The theater, the cinema and ourselves (1947)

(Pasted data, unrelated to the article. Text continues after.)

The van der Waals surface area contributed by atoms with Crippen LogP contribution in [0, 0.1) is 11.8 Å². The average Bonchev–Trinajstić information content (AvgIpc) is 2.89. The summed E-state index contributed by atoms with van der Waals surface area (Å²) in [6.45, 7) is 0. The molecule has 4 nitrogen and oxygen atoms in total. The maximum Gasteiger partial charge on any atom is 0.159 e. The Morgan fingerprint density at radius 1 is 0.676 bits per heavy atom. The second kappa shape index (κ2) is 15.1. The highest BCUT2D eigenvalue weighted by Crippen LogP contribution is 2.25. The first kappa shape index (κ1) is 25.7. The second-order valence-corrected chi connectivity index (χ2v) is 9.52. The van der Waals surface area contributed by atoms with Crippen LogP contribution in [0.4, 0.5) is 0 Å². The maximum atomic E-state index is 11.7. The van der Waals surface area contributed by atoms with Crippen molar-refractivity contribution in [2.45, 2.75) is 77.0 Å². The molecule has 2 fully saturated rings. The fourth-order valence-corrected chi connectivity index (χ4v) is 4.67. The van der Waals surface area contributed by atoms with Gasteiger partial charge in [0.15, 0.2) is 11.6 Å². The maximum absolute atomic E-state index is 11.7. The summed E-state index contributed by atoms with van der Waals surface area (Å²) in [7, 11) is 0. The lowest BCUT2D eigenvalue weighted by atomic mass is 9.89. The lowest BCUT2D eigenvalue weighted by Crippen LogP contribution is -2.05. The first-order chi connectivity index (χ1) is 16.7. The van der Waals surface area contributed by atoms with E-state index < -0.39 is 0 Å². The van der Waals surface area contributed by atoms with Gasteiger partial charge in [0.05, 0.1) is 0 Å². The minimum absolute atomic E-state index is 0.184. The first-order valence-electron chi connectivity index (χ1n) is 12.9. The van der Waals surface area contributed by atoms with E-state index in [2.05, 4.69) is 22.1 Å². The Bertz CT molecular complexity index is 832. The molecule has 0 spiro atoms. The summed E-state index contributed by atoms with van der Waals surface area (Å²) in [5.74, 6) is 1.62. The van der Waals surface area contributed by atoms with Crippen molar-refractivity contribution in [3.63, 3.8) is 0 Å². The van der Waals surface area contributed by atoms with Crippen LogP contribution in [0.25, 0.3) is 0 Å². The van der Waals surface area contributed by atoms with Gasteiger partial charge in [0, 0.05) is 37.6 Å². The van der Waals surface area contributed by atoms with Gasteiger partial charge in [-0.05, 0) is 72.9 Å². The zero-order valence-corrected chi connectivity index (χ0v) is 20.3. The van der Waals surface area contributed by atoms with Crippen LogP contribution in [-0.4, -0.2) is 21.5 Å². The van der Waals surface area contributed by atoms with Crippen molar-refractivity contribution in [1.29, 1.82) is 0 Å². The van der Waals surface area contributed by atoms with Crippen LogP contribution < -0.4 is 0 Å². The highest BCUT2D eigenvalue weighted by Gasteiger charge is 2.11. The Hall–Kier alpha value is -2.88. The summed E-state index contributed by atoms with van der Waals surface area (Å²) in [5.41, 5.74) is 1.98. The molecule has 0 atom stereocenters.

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CHANGES 1. EXIT THE ACTOR There have always been people who have refused to act, perhaps on principle, perhaps because they couldn't even if they had wished to. Queen Victoria refused to act, though she liked watching Disraeli; and she made a great success at being herself. Ellen Terry never acted, she always got inside her parts though for years she occupied the stage with Henry Irving. I like to think of both Ellen Terry and Queen Victoria smiling sweetly whilst Irving and Disraeli performed. Hollywood did us a great service, it reduced acting to such an absurdity—even the scenery acted—that we inevitably grew tired of it. More sensitive in some ways than the stage, the cinema saw what was happening. A new public was growing that wanted to probe deeper into life instead of seeing a magnified distortion of stereotyped emotions or else empty banalities. Who was going to help them? You cannot order the unknown, however much capital you have at your disposal. With surprising agility of mind they thought of Ann Todd and Angela Lansbury, there had been quite enough descriptive acting, they wanted someone who could be something, someone who could get inside the thoughts and feelings of a particular human being. So the change is coming even more from the cinema than the theatre. Perhaps a gesture, perhaps the inflection of a voice gives us something that belongs, not only to no other actor or actress but to no other human being, he or she is the character, that particular old man, that particular schoolgirl, not our general conception of what an old man or a schoolgirl is like. Of course we still have our big impersonal shows, our sensual delights, we are most of us still in the same condition as the schoolboy who, when asked what he liked best, answered (i) sneezing, (2) my mother, and financiers will always be eager to give us mass productions to gratify our senses. It is so easy. They provide the snuff. We sneeze. But even in these shows there lurks some element of intimacy. The smaller shows, at the Windmill, are of course more intimate and are not concerned with mere nudity, mere stereotyped singing and dancing. Who among the audience does not pick out a particular singer or dancer who possesses something that is essentially herself, the qualities that a manager looks out for in a budding star? Even in the colourful symbolic ballet there is emerging something very personal, hamlet has appeared as a very personal ballet, and in undertow there is a very personal victim of a mother complex. Owing to the commercial necessity of creating so many films the mass-produced film is still in the vast majority but the percentage of films that have a life of their own is increasing with astonishing rapidity. Almost every month we go to some play or film and realize with rather a shock that a new person has been conceived, very human without being a type, of the stuff of which we ourselves are made, yet quite different. Producers are at last realizing that a constructed type, on or ofT the stage, will always be dull and lifeless while a fresh human being, spontaneously conceived, will always be a surprise and a delight.